Nqobani Ndlovu | February 24, 2014
Maghawe Khumalo is a 45-year-old self-employed mechanic who lost his wife in 2012. Mr. Khumalo soon discovered that taking care of his four children by himself was difficult. He found it particularly hard to raise the money to pay for their education.
Mr. Khumalo says, “My late wife was a cross-border trader and our incomes could easily sustain us. Life changed after she passed away … I was struggling to pay school fees on time.”
In June 2013, he saw that some of his neighbours were supplementing their incomes by growing potatoes in sacks. Mr. Khumalo realized that some were making a killing, so decided to try it.
He has never looked back. Mr. Khumalo grows potatoes in the backyard of his house in Nketa, a densely populated suburb of Bulawayo.
He buys around 200 potato tubers, plus manure and fertilizer, for less than $100 US. He plants three potato tubers per 50-kilogram sack, and harvests between 18 and 20 kilos from each sack after only four months.
He sorts his wares, then sells ten kilos for $10 US at local markets. Mr. Khumalo adds proudly, “I have 100 bags of potatoes which will be ready for harvest in March, and I expect to realize over $1000 US with less than $100 of inputs.”
Memory Sarechera is a backyard sack potato grower in the Bulawayo suburb of Nkulumane. She says her husband’s monthly teaching salary of $450 US is a drop in the ocean compared to what she earns by selling potatoes.
Mrs. Sarechera gestures toward her yard, saying: “These are my 300 bags of potatoes that I will be harvesting in the next four weeks.… I expect to get close to $20 per bag and that translates to over $5000 US.”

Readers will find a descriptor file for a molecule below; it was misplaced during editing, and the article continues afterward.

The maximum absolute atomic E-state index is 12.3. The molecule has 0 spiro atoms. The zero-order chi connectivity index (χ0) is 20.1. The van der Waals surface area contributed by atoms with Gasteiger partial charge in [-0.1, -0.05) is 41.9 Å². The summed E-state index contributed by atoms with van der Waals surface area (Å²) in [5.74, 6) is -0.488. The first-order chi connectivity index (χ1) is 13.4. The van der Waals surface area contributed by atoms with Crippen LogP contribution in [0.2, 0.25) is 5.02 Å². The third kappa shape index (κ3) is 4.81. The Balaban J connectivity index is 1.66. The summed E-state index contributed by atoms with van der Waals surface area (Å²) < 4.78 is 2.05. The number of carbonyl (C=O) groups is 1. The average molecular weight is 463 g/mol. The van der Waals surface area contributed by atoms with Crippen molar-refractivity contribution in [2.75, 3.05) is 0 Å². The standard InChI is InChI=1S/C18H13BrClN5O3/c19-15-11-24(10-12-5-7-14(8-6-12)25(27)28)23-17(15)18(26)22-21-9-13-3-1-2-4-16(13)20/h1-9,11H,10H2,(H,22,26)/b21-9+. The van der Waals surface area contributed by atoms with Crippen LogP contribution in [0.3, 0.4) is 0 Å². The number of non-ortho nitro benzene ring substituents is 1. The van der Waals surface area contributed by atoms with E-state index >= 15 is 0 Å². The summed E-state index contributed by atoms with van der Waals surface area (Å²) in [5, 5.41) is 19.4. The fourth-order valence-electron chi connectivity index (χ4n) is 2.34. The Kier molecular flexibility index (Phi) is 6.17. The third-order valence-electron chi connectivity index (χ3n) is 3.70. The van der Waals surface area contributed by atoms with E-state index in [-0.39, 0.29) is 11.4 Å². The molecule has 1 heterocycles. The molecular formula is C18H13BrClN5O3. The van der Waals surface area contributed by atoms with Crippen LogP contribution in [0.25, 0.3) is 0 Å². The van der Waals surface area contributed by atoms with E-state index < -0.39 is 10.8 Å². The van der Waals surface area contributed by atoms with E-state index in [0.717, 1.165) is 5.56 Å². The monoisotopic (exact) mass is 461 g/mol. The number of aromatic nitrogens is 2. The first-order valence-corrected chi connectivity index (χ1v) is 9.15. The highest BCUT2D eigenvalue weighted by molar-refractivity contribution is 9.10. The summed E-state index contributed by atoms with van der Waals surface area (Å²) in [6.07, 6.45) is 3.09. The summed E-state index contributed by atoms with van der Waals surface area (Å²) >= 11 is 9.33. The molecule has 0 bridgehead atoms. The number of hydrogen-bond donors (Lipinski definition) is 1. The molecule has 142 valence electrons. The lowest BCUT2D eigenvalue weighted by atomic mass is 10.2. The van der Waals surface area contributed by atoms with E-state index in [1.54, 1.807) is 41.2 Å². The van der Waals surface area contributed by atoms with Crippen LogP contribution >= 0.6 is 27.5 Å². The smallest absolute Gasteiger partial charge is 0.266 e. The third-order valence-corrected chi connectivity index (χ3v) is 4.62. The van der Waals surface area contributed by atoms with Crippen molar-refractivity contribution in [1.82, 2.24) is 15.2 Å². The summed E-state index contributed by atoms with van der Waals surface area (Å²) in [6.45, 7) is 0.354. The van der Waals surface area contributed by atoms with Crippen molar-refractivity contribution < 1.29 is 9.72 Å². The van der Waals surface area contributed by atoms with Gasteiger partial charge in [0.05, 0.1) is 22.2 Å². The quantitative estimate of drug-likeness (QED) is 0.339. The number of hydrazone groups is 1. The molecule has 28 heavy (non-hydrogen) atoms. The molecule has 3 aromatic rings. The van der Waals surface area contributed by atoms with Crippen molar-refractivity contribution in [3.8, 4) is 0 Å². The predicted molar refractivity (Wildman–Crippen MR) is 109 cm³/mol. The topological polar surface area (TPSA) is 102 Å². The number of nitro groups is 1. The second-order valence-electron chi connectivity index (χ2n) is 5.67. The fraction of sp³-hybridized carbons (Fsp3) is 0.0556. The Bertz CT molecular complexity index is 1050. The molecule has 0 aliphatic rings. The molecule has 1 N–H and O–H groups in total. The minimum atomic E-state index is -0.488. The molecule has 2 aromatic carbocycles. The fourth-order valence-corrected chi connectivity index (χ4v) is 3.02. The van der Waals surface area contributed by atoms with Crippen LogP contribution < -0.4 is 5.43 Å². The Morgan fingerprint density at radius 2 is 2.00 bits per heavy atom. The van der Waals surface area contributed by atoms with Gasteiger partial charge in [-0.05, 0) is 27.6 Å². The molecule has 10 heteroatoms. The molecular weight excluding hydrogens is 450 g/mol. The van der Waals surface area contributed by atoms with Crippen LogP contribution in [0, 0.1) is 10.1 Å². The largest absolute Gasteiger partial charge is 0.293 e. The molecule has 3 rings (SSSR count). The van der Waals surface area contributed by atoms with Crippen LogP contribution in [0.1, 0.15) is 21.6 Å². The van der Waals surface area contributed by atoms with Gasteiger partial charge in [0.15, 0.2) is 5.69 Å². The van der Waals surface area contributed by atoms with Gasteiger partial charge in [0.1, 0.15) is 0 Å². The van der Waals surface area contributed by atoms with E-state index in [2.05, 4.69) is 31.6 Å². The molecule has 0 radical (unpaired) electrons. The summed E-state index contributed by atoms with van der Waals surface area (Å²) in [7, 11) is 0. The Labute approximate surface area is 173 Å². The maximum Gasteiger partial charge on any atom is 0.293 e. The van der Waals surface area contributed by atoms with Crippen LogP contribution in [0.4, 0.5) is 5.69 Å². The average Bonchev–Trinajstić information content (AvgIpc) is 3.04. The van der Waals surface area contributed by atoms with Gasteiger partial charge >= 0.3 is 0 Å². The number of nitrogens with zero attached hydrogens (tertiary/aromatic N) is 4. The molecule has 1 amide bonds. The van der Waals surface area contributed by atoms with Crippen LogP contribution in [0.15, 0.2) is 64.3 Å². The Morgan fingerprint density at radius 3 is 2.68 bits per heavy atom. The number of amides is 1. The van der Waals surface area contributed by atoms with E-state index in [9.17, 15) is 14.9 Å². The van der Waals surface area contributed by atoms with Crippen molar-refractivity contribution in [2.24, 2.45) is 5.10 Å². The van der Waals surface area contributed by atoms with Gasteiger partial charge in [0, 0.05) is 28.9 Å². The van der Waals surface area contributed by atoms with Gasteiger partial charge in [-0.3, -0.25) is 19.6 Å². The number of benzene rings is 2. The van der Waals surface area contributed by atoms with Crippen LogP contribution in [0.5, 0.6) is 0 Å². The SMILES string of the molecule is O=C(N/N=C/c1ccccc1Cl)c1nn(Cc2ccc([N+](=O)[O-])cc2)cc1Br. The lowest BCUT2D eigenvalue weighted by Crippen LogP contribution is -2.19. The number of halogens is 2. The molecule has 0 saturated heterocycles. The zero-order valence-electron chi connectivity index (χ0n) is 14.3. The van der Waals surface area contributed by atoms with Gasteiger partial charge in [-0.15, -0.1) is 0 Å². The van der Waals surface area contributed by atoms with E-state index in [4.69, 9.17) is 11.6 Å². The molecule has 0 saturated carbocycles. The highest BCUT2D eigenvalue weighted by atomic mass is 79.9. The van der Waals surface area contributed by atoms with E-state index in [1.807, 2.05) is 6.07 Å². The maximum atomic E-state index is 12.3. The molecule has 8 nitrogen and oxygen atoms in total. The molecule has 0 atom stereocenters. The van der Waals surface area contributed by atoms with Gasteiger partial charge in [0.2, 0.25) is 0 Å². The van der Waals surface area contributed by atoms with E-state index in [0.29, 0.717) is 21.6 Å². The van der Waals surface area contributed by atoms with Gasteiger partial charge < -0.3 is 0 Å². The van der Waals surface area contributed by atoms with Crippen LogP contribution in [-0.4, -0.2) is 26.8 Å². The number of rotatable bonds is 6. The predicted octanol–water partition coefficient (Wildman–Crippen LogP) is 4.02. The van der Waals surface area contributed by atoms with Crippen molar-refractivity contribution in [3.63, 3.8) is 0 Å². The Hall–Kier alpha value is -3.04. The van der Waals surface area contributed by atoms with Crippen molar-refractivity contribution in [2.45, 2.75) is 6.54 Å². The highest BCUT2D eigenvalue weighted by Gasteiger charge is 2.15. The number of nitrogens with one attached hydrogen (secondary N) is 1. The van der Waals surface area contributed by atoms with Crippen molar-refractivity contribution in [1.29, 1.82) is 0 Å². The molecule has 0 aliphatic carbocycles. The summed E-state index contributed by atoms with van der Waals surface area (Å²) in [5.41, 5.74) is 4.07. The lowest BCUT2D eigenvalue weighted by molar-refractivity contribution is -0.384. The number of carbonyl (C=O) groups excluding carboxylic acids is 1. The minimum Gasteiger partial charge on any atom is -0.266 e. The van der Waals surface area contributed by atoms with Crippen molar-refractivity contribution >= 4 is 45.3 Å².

Anglistone Sibanda is an agribusiness consultant. He agrees that sack potato farming is easy, provides good yields at low cost, and that growers can make huge profits if they follow the correct steps. He says: “It is not labour-intensive and one does not necessarily need to apply for a piece of land from the government … [It] also responds to high unemployment and food insecurities in Zimbabwe.”
Mr. Sibanda says potatoes must be planted in sacks which are porous and not coated with plastic. This type of sack allows water to drain through to the ground after watering. To ensure fertile soil, he advises growers to mix two and a half shovels of topsoil with two and a half shovels of manure. Growers can also mix in a small amount of a balanced chemical fertilizer if available.
Growers shovel the mixture into the sack before planting the tubers. As the plants grow, growers should continue to add the same mixture of soil and manure until the sack is almost full.
Mr. Sibanda says that using a high-potash fertilizer will increase yields, but that high-nitrogen fertilizers should be avoided because they delay crop maturity. He adds, “The bag has to be kept moist at all times, but it should not be saturated, as this might cause the tubers to rot.”
Life has changed for the sack growers of Bulawayo. Mr. Khumalo has big plans. “This year,” he says, “I want to buy a small second-hand van.”
Farm Radio International has produced several scripts on Urban agriculture, including two on sack farming. Follow this link to browse the archive: http://www.farmradio.org/script-categories/urban-agriculture/